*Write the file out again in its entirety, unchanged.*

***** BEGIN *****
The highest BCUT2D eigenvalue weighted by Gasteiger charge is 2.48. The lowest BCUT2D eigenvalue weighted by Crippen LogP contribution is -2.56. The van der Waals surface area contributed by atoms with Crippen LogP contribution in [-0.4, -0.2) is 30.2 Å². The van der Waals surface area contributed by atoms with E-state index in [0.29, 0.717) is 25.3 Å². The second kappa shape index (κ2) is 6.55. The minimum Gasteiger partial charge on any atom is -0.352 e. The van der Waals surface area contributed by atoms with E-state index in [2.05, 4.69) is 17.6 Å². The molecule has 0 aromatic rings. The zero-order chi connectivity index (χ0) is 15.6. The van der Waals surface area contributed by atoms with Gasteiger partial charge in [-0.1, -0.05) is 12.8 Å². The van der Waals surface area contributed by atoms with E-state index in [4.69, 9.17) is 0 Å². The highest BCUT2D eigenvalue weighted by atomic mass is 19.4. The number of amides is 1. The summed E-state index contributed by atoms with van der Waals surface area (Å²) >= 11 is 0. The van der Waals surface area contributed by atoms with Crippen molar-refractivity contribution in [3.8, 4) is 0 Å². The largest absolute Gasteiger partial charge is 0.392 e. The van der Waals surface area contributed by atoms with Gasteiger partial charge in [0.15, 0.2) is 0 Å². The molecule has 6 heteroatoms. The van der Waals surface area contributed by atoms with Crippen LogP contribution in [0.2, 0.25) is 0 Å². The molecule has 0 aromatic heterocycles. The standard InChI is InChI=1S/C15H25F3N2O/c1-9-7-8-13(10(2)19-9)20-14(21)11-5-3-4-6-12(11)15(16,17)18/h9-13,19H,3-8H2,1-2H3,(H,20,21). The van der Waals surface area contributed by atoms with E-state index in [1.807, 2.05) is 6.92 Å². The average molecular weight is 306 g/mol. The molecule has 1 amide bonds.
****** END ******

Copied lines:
The highest BCUT2D eigenvalue weighted by Gasteiger charge is 2.48. The lowest BCUT2D eigenvalue weighted by Crippen LogP contribution is -2.56. The van der Waals surface area contributed by atoms with Crippen LogP contribution in [-0.4, -0.2) is 30.2 Å². The van der Waals surface area contributed by atoms with E-state index in [0.29, 0.717) is 25.3 Å². The second kappa shape index (κ2) is 6.55. The minimum Gasteiger partial charge on any atom is -0.352 e. The van der Waals surface area contributed by atoms with E-state index in [2.05, 4.69) is 17.6 Å². The molecule has 0 aromatic rings. The zero-order chi connectivity index (χ0) is 15.6. The van der Waals surface area contributed by atoms with Gasteiger partial charge in [-0.1, -0.05) is 12.8 Å². The van der Waals surface area contributed by atoms with E-state index in [4.69, 9.17) is 0 Å². The highest BCUT2D eigenvalue weighted by atomic mass is 19.4. The number of amides is 1. The summed E-state index contributed by atoms with van der Waals surface area (Å²) >= 11 is 0. The van der Waals surface area contributed by atoms with Crippen molar-refractivity contribution in [3.8, 4) is 0 Å². The largest absolute Gasteiger partial charge is 0.392 e. The van der Waals surface area contributed by atoms with Gasteiger partial charge in [0.15, 0.2) is 0 Å². The molecule has 6 heteroatoms. The van der Waals surface area contributed by atoms with Crippen LogP contribution in [0.2, 0.25) is 0 Å². The molecule has 0 aromatic heterocycles. The standard InChI is InChI=1S/C15H25F3N2O/c1-9-7-8-13(10(2)19-9)20-14(21)11-5-3-4-6-12(11)15(16,17)18/h9-13,19H,3-8H2,1-2H3,(H,20,21). The van der Waals surface area contributed by atoms with E-state index in [1.807, 2.05) is 6.92 Å². The average molecular weight is 306 g/mol. The molecule has 1 amide bonds.